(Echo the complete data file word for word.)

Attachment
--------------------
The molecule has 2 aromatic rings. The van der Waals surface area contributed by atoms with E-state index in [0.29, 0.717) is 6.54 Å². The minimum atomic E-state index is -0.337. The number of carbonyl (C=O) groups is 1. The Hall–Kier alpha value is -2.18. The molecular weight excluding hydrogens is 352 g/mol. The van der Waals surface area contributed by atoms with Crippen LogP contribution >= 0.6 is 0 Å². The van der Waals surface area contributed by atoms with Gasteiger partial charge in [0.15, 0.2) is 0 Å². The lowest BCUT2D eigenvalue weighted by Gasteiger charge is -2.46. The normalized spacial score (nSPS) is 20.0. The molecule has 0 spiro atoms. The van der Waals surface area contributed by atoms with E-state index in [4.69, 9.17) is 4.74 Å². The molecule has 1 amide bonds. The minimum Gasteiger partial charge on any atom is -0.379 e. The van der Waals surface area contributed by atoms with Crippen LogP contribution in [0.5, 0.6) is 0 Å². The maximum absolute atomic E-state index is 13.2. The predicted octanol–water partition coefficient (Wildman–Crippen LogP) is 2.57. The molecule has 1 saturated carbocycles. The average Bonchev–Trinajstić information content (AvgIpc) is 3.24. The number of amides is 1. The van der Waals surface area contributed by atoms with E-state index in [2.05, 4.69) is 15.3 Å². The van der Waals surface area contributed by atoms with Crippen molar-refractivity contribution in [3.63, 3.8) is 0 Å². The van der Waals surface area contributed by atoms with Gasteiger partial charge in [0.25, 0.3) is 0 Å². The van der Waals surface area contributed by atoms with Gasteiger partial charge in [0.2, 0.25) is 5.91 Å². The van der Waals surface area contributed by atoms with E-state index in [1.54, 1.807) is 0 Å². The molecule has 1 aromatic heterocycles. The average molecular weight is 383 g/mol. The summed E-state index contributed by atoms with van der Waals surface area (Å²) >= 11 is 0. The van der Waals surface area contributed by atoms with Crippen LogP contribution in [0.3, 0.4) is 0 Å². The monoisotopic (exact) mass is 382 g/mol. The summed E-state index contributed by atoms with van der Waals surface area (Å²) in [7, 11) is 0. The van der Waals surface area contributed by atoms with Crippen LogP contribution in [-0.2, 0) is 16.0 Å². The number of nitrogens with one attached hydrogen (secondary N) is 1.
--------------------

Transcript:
The molecule has 2 aromatic rings. The van der Waals surface area contributed by atoms with E-state index in [0.29, 0.717) is 6.54 Å². The minimum atomic E-state index is -0.337. The number of carbonyl (C=O) groups is 1. The Hall–Kier alpha value is -2.18. The molecular weight excluding hydrogens is 352 g/mol. The van der Waals surface area contributed by atoms with Crippen LogP contribution >= 0.6 is 0 Å². The van der Waals surface area contributed by atoms with Gasteiger partial charge in [0.15, 0.2) is 0 Å². The lowest BCUT2D eigenvalue weighted by Gasteiger charge is -2.46. The normalized spacial score (nSPS) is 20.0. The molecule has 0 spiro atoms. The van der Waals surface area contributed by atoms with E-state index in [4.69, 9.17) is 4.74 Å². The molecule has 1 amide bonds. The minimum Gasteiger partial charge on any atom is -0.379 e. The van der Waals surface area contributed by atoms with Crippen LogP contribution in [0.5, 0.6) is 0 Å². The maximum absolute atomic E-state index is 13.2. The predicted octanol–water partition coefficient (Wildman–Crippen LogP) is 2.57. The molecule has 1 saturated carbocycles. The average Bonchev–Trinajstić information content (AvgIpc) is 3.24. The number of amides is 1. The van der Waals surface area contributed by atoms with E-state index in [2.05, 4.69) is 15.3 Å². The van der Waals surface area contributed by atoms with Crippen molar-refractivity contribution in [3.63, 3.8) is 0 Å². The van der Waals surface area contributed by atoms with Gasteiger partial charge in [0.25, 0.3) is 0 Å². The van der Waals surface area contributed by atoms with Gasteiger partial charge in [0.2, 0.25) is 5.91 Å². The van der Waals surface area contributed by atoms with E-state index in [1.54, 1.807) is 0 Å². The molecule has 1 aromatic heterocycles. The average molecular weight is 383 g/mol. The summed E-state index contributed by atoms with van der Waals surface area (Å²) >= 11 is 0. The van der Waals surface area contributed by atoms with Crippen LogP contribution in [0.3, 0.4) is 0 Å². The monoisotopic (exact) mass is 382 g/mol. The summed E-state index contributed by atoms with van der Waals surface area (Å²) in [7, 11) is 0. The van der Waals surface area contributed by atoms with Crippen LogP contribution in [-0.2, 0) is 16.0 Å². The number of nitrogens with one attached hydrogen (secondary N) is 1.